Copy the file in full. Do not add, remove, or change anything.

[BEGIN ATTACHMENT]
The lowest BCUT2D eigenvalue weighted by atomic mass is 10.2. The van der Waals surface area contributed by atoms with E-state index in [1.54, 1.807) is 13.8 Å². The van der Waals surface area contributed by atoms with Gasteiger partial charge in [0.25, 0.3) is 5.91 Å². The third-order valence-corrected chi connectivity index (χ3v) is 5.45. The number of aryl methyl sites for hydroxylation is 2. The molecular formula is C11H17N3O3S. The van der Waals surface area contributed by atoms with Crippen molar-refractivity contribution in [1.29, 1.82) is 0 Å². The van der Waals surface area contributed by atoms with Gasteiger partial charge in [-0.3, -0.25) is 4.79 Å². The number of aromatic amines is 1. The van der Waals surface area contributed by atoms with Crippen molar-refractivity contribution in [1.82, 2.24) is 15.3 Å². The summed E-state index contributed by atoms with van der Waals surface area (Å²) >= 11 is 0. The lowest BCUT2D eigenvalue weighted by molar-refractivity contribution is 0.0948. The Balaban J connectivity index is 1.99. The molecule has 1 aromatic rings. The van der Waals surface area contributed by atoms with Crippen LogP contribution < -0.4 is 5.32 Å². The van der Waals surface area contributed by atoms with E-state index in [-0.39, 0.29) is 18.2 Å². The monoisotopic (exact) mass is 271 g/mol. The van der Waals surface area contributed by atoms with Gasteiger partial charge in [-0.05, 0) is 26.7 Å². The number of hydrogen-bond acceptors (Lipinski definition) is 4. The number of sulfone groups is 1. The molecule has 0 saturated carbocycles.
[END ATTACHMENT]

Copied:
The lowest BCUT2D eigenvalue weighted by atomic mass is 10.2. The van der Waals surface area contributed by atoms with E-state index in [1.54, 1.807) is 13.8 Å². The van der Waals surface area contributed by atoms with Gasteiger partial charge in [0.25, 0.3) is 5.91 Å². The third-order valence-corrected chi connectivity index (χ3v) is 5.45. The number of aryl methyl sites for hydroxylation is 2. The molecular formula is C11H17N3O3S. The van der Waals surface area contributed by atoms with Crippen molar-refractivity contribution in [1.29, 1.82) is 0 Å². The van der Waals surface area contributed by atoms with Gasteiger partial charge in [-0.3, -0.25) is 4.79 Å². The number of aromatic amines is 1. The van der Waals surface area contributed by atoms with Crippen molar-refractivity contribution in [1.82, 2.24) is 15.3 Å². The summed E-state index contributed by atoms with van der Waals surface area (Å²) >= 11 is 0. The lowest BCUT2D eigenvalue weighted by molar-refractivity contribution is 0.0948. The Balaban J connectivity index is 1.99. The molecule has 1 aromatic rings. The van der Waals surface area contributed by atoms with Crippen LogP contribution < -0.4 is 5.32 Å². The van der Waals surface area contributed by atoms with E-state index in [-0.39, 0.29) is 18.2 Å². The monoisotopic (exact) mass is 271 g/mol. The van der Waals surface area contributed by atoms with Gasteiger partial charge in [-0.05, 0) is 26.7 Å². The number of hydrogen-bond acceptors (Lipinski definition) is 4. The number of sulfone groups is 1. The molecule has 0 saturated carbocycles.